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Thanksgiving and Gratitude Reflections with Doni Kandel

    Posted by AMHSI Israel Studies Teacher on 12.10.19

At the City of David, as I lead my students down a dark underground passageway through the streets of ancient Jerusalem, we often stop to marvel at the fact that the lessons of our forefathers are as relevant today as ever. One of the most important messages that can be taken away from this visit, one that is undoubtedly on all of our minds as November rolls around, is the importance of giving thanks.

The climax of the visit to the City of David is undoubtedly the walk through King Hezekiah’s water tunnel. A few years after the conquering the Kingdom of Israel in the north in 722 BCE, the Assyrians, turned their eyes to Jerusalem to the south. They lied siege to the holy city and prepared for another resounding victory. Hezekiah, King of Judah, knew that Jerusalem would be vulnerable to infiltration through the city’s water tunnel system, which is exactly how King David had conquered it from the Jebusites hundreds of years prior. Thus, with no time to spare, he ordered the construction of a tunnel, that would bring the water system completely within the walls of the city, simultaneously securing Jerusalem’s water supply in addition to blocking access to infiltration.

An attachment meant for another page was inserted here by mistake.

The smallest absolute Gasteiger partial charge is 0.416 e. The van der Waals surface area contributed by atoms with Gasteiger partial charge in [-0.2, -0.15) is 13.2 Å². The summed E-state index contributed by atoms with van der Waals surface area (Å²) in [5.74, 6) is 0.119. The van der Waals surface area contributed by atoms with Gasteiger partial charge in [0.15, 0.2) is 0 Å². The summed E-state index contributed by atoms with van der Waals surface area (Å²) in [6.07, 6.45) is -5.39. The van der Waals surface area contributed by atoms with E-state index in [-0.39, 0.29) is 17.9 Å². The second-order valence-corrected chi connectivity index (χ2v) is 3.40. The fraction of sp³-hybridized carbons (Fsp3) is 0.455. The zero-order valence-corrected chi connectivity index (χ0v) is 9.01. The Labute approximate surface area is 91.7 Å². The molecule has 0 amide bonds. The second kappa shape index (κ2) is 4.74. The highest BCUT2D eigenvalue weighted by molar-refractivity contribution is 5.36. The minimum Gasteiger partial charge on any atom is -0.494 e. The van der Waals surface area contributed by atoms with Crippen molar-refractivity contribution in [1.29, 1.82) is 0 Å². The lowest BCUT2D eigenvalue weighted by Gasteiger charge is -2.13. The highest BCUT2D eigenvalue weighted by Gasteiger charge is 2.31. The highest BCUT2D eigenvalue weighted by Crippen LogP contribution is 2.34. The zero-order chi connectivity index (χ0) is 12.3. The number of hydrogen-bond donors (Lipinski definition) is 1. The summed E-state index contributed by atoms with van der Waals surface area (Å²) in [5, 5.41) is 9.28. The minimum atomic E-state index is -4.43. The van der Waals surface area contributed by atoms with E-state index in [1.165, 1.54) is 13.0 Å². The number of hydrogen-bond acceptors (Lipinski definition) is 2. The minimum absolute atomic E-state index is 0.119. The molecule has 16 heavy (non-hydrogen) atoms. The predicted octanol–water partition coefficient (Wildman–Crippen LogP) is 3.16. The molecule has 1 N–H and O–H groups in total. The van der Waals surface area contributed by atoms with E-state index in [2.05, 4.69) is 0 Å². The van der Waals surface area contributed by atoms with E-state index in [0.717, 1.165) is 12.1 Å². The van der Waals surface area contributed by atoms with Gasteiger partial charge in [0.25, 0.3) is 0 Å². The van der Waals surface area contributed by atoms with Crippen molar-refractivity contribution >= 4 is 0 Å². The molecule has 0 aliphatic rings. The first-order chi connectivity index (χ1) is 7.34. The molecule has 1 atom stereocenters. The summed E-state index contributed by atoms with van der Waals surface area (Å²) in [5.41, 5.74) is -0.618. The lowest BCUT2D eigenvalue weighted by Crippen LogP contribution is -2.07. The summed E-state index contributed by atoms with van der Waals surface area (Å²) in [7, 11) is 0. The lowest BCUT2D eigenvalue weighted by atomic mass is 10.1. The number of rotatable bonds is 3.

While there is debate as to how the Assyrians failed to conquer Jerusalem, everyone agrees that they did in fact fail, and that Hezekiah’s water tunnel played a major part in saving the Jewish people.

When Jews want to show gratitude to G-d, they sing. When they successfully crossed the Red Sea after leaving Egypt, Moses and Miriam led them in song. When Deborah and Barak helped save the Jewish people from the Canaanites, the prophetess composed a beautiful song to G-d. When King David had defeated all of his surrounding enemies, he sang a song to Almighty.

Therefore, as I ready my students to walk through the tunnel that helped save the Jewish people, I tell them that they have a Jewish obligation to sing and dance their way through, in an epic (and really fun) burst of thanksgiving.

May we all have much to be thankful for, this Thanksgiving and every other day of the year.